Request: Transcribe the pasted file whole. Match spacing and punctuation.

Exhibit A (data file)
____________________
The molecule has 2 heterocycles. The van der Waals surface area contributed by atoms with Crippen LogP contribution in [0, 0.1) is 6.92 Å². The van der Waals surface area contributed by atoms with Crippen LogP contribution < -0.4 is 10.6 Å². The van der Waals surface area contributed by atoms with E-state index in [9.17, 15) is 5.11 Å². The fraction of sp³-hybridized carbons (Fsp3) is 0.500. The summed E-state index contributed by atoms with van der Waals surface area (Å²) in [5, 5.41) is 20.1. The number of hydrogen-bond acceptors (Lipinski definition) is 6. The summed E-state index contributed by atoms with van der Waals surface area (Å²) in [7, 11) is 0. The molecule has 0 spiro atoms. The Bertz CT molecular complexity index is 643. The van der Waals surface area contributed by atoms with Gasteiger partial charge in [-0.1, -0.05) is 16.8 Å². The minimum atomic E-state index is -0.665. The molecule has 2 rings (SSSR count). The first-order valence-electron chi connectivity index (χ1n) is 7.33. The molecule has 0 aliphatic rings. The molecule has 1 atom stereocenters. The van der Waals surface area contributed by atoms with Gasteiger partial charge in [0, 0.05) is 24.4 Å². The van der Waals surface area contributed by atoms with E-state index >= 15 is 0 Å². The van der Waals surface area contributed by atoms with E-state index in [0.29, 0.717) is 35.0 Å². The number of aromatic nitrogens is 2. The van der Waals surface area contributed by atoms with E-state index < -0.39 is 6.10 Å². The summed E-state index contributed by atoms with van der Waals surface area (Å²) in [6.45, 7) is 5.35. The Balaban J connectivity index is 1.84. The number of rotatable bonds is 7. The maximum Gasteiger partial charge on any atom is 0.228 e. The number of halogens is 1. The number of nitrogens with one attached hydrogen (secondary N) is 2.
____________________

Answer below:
The molecule has 2 heterocycles. The van der Waals surface area contributed by atoms with Crippen LogP contribution in [0, 0.1) is 6.92 Å². The van der Waals surface area contributed by atoms with Crippen LogP contribution < -0.4 is 10.6 Å². The van der Waals surface area contributed by atoms with E-state index in [9.17, 15) is 5.11 Å². The fraction of sp³-hybridized carbons (Fsp3) is 0.500. The summed E-state index contributed by atoms with van der Waals surface area (Å²) in [5, 5.41) is 20.1. The number of hydrogen-bond acceptors (Lipinski definition) is 6. The summed E-state index contributed by atoms with van der Waals surface area (Å²) in [7, 11) is 0. The molecule has 0 spiro atoms. The Bertz CT molecular complexity index is 643. The van der Waals surface area contributed by atoms with Gasteiger partial charge in [-0.1, -0.05) is 16.8 Å². The minimum atomic E-state index is -0.665. The molecule has 2 rings (SSSR count). The first-order valence-electron chi connectivity index (χ1n) is 7.33. The molecule has 0 aliphatic rings. The molecule has 1 atom stereocenters. The van der Waals surface area contributed by atoms with Gasteiger partial charge in [0, 0.05) is 24.4 Å². The van der Waals surface area contributed by atoms with E-state index >= 15 is 0 Å². The van der Waals surface area contributed by atoms with E-state index in [0.29, 0.717) is 35.0 Å². The number of aromatic nitrogens is 2. The van der Waals surface area contributed by atoms with E-state index < -0.39 is 6.10 Å². The summed E-state index contributed by atoms with van der Waals surface area (Å²) in [6.45, 7) is 5.35. The Balaban J connectivity index is 1.84. The number of rotatable bonds is 7. The maximum Gasteiger partial charge on any atom is 0.228 e. The number of halogens is 1. The number of nitrogens with one attached hydrogen (secondary N) is 2.